Here it is in the UK. I can list other countries if you need ’em, but my husband just looked it up by searching for my name.

(Of course, I also dreamed that a cooking show host came to my house to demonstrate cooking with chocolate. And in the dream, my cat mauled many of her 10 pound bars of chocolate. (Yes, you read that right.) And she couldn’t use them, even the ones that just had a few nibbles out of them. So she gave them all to ME!) (Yes, a truly wonderful dream, too.)

Who ate all the dream chocolate, CHAI???!!
Who ate all the dream chocolate, CHAI???!!

I haven’t figured out the print version process yet, but I will!

And now a very gentle request…
If you’ve enjoyed my blog and my columns, would you be willing to submit a review to Amazon? I would dearly appreciate it, and I won’t twist your arm or anything. I think you can do it here.

And of course, all my blog articles are still available to read free. But as my mentor pointed out, many of the earlier articles are on an old blog platform that’s not searchable. And the one here on WordPress? Well, I didn’t understand the difference between tags and categories. So my articles are still awkward to find….

Well, as I always tell you, now that I know better, I’ll do better.

And look for my second book, Good Booths Gone Bad, tomorrow!! (I hope….)

I THINK I JUST PUBLISHED MY BLOG ON KINDLE

I totally forgot I’d set this up. But apparently I have one subscriber to my blog for Kindle. So far, I’ve made $2.00. Whoever you are, thank you from the bottom of my heart! It’s the first income I’ve ever made from my blog. Kinda exciting.

If this interests you (although, of course, you can always read my blog for free), then you can purchase it here.

And if you have a few minutes, any reviews–good ones, that is–would be appreciated. Rave reviews would be even nicer.

If you hate my blog, then please don’t do this at all.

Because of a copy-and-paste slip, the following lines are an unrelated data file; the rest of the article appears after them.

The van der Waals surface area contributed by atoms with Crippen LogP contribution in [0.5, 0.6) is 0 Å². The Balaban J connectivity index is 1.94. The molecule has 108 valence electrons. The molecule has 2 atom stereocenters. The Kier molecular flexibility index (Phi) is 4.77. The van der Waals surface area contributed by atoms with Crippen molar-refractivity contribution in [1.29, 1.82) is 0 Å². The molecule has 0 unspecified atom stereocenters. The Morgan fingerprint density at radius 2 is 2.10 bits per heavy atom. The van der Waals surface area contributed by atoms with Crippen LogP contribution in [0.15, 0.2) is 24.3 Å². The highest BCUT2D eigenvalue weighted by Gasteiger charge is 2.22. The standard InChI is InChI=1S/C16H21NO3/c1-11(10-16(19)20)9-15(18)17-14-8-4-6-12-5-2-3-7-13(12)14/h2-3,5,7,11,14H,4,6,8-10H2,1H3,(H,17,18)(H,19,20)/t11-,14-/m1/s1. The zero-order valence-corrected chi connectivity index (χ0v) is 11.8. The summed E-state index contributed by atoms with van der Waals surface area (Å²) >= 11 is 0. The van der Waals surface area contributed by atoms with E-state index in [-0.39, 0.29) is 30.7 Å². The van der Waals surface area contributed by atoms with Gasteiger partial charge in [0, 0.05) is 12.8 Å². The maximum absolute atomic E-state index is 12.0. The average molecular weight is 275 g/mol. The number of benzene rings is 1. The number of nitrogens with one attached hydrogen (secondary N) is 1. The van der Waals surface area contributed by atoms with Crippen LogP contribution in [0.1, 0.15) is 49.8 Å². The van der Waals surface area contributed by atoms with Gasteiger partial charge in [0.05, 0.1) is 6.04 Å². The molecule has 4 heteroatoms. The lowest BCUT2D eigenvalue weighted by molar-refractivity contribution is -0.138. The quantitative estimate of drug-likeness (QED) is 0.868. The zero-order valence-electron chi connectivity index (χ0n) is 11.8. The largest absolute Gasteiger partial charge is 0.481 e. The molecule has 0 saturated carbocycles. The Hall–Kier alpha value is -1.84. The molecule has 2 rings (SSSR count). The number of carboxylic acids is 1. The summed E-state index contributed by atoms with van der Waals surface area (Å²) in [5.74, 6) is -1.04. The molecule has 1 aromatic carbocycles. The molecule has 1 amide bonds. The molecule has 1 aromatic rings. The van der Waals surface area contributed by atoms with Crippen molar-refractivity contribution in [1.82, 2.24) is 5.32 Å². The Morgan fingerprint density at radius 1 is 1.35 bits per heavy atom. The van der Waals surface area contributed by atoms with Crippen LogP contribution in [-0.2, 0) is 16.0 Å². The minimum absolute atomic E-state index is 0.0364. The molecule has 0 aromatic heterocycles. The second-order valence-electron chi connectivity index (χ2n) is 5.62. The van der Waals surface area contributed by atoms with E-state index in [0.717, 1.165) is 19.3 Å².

Thank you, and have a nice day!

I THINK I JUST PUBLISHED A BOOK….

I don't know how to make it bigger, sorry!
I don’t know how to make it bigger, sorry!

It wasn’t as hard as I thought it would be.

Mostly, I kept making it hard. Fortunately, I realized I was doing that, and stopped.

It’s an ebook, published on Amazon. A compilation of my blog series, “Getting People OUT of Your Booth: Create a craft show environment that helps your REAL customers shop!” It has ten chapters. 45 pages. No pictures. Although, in hindsight, the book could have been longer if I’d put a lot of pictures in it. Especially really BIG pictures….

It will be available…in 12 hours??

And it will cost $2.99.

I’m a mixture of quivering excitement/pride/happiness, and aching neck/back/butt.

But I did it.

Thank you from the bottom of my heart, Elaine Luther, artist, teacher, writer, for bugging the hell out of me until I did it.

THANK YOU, ALLIE BROSH!

One of my favorite blogs in the whole wide world is a totally idiosyncratic creation called Hyperbole-and-a-Half by Allie Brosh. (Idiosyncratic is a good thing, because Allie is totally, hysterically, wonderfully herself.)

Allie disappeared from view a couple years ago. When she returned, she wrote poignantly about her struggles with depression.

It is one of the funniest, saddest, most powerful, most truthful descriptions of depression I’ve ever read. And of course, since depression affects almost all of us, at one level or another, at one time or another in our lives, it really hit home.